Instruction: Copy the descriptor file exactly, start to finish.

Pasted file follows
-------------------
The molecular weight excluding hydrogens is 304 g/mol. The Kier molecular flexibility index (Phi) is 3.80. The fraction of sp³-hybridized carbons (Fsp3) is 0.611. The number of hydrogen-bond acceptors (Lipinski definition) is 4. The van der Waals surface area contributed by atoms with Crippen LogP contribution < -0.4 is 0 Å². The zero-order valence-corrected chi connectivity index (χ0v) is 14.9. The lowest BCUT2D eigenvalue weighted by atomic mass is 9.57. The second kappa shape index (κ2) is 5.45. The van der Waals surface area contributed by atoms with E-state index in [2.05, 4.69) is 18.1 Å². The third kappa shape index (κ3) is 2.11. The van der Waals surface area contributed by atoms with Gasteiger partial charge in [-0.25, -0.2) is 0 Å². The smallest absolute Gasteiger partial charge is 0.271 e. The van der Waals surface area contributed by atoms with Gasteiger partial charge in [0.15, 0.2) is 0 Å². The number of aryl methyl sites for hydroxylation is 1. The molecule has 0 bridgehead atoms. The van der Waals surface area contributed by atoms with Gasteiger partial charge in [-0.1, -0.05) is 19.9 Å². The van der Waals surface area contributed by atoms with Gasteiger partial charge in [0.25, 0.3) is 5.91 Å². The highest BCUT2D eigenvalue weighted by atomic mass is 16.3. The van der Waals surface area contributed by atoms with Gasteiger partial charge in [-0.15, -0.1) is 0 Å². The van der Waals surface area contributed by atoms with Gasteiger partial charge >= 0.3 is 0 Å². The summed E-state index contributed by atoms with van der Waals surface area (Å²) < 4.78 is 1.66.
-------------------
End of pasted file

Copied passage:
The molecular weight excluding hydrogens is 304 g/mol. The Kier molecular flexibility index (Phi) is 3.80. The fraction of sp³-hybridized carbons (Fsp3) is 0.611. The number of hydrogen-bond acceptors (Lipinski definition) is 4. The van der Waals surface area contributed by atoms with Crippen LogP contribution < -0.4 is 0 Å². The zero-order valence-corrected chi connectivity index (χ0v) is 14.9. The lowest BCUT2D eigenvalue weighted by atomic mass is 9.57. The second kappa shape index (κ2) is 5.45. The van der Waals surface area contributed by atoms with E-state index in [2.05, 4.69) is 18.1 Å². The third kappa shape index (κ3) is 2.11. The van der Waals surface area contributed by atoms with Gasteiger partial charge in [-0.25, -0.2) is 0 Å². The smallest absolute Gasteiger partial charge is 0.271 e. The van der Waals surface area contributed by atoms with Gasteiger partial charge in [0.15, 0.2) is 0 Å². The number of aryl methyl sites for hydroxylation is 1. The molecule has 0 bridgehead atoms. The van der Waals surface area contributed by atoms with Gasteiger partial charge in [-0.1, -0.05) is 19.9 Å². The van der Waals surface area contributed by atoms with Gasteiger partial charge in [0.25, 0.3) is 5.91 Å². The highest BCUT2D eigenvalue weighted by atomic mass is 16.3. The van der Waals surface area contributed by atoms with Gasteiger partial charge in [-0.15, -0.1) is 0 Å². The van der Waals surface area contributed by atoms with Gasteiger partial charge >= 0.3 is 0 Å². The summed E-state index contributed by atoms with van der Waals surface area (Å²) < 4.78 is 1.66.